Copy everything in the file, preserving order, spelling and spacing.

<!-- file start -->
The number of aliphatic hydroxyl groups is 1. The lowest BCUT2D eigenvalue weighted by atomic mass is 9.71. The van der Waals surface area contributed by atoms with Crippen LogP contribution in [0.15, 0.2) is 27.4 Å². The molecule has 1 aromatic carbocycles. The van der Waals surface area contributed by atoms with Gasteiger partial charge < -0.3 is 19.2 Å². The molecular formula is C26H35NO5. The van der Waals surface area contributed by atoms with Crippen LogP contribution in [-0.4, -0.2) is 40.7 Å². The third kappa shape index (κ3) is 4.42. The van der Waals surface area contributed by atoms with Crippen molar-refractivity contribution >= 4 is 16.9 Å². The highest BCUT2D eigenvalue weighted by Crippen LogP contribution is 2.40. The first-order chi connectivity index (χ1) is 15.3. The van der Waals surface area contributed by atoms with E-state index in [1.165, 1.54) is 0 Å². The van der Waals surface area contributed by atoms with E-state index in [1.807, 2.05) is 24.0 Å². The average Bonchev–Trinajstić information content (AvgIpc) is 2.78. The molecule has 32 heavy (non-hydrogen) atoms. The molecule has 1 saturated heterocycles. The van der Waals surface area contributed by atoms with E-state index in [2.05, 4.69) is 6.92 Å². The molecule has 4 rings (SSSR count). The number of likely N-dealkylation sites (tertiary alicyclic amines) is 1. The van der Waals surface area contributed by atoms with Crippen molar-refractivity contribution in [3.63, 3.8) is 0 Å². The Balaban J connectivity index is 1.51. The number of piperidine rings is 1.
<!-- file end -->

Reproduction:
The number of aliphatic hydroxyl groups is 1. The lowest BCUT2D eigenvalue weighted by atomic mass is 9.71. The van der Waals surface area contributed by atoms with Crippen LogP contribution in [0.15, 0.2) is 27.4 Å². The molecule has 1 aromatic carbocycles. The van der Waals surface area contributed by atoms with Gasteiger partial charge < -0.3 is 19.2 Å². The molecular formula is C26H35NO5. The van der Waals surface area contributed by atoms with Crippen LogP contribution in [-0.4, -0.2) is 40.7 Å². The third kappa shape index (κ3) is 4.42. The van der Waals surface area contributed by atoms with Crippen molar-refractivity contribution >= 4 is 16.9 Å². The highest BCUT2D eigenvalue weighted by Crippen LogP contribution is 2.40. The first-order chi connectivity index (χ1) is 15.3. The van der Waals surface area contributed by atoms with E-state index in [1.165, 1.54) is 0 Å². The van der Waals surface area contributed by atoms with E-state index in [1.807, 2.05) is 24.0 Å². The average Bonchev–Trinajstić information content (AvgIpc) is 2.78. The molecule has 32 heavy (non-hydrogen) atoms. The molecule has 1 saturated heterocycles. The van der Waals surface area contributed by atoms with E-state index in [2.05, 4.69) is 6.92 Å². The molecule has 4 rings (SSSR count). The number of likely N-dealkylation sites (tertiary alicyclic amines) is 1. The van der Waals surface area contributed by atoms with Crippen molar-refractivity contribution in [3.63, 3.8) is 0 Å². The Balaban J connectivity index is 1.51. The number of piperidine rings is 1.